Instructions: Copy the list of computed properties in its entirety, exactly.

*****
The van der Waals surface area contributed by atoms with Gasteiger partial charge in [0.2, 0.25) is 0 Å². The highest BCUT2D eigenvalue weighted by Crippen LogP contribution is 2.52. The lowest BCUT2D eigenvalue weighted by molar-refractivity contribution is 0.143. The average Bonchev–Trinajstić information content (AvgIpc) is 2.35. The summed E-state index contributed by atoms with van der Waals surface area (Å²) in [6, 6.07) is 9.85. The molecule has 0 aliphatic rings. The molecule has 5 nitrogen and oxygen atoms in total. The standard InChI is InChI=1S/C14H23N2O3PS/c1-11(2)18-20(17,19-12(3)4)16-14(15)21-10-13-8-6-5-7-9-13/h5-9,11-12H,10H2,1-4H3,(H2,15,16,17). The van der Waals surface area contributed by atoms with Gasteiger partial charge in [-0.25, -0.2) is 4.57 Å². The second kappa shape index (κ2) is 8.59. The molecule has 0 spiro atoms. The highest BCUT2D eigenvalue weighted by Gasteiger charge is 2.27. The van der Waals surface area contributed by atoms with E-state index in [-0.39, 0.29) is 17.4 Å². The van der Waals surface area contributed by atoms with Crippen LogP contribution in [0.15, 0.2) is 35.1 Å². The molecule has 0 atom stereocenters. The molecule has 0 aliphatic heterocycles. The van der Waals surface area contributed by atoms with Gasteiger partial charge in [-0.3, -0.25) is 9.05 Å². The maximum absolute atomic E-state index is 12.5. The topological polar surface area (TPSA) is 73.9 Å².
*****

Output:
The van der Waals surface area contributed by atoms with Gasteiger partial charge in [0.2, 0.25) is 0 Å². The highest BCUT2D eigenvalue weighted by Crippen LogP contribution is 2.52. The lowest BCUT2D eigenvalue weighted by molar-refractivity contribution is 0.143. The average Bonchev–Trinajstić information content (AvgIpc) is 2.35. The summed E-state index contributed by atoms with van der Waals surface area (Å²) in [6, 6.07) is 9.85. The molecule has 0 aliphatic rings. The molecule has 5 nitrogen and oxygen atoms in total. The standard InChI is InChI=1S/C14H23N2O3PS/c1-11(2)18-20(17,19-12(3)4)16-14(15)21-10-13-8-6-5-7-9-13/h5-9,11-12H,10H2,1-4H3,(H2,15,16,17). The van der Waals surface area contributed by atoms with Gasteiger partial charge in [-0.25, -0.2) is 4.57 Å². The second kappa shape index (κ2) is 8.59. The molecule has 0 spiro atoms. The highest BCUT2D eigenvalue weighted by Gasteiger charge is 2.27. The van der Waals surface area contributed by atoms with E-state index in [-0.39, 0.29) is 17.4 Å². The van der Waals surface area contributed by atoms with Crippen LogP contribution in [0.15, 0.2) is 35.1 Å². The molecule has 0 atom stereocenters. The molecule has 0 aliphatic heterocycles. The van der Waals surface area contributed by atoms with Gasteiger partial charge in [-0.3, -0.25) is 9.05 Å². The maximum absolute atomic E-state index is 12.5. The topological polar surface area (TPSA) is 73.9 Å².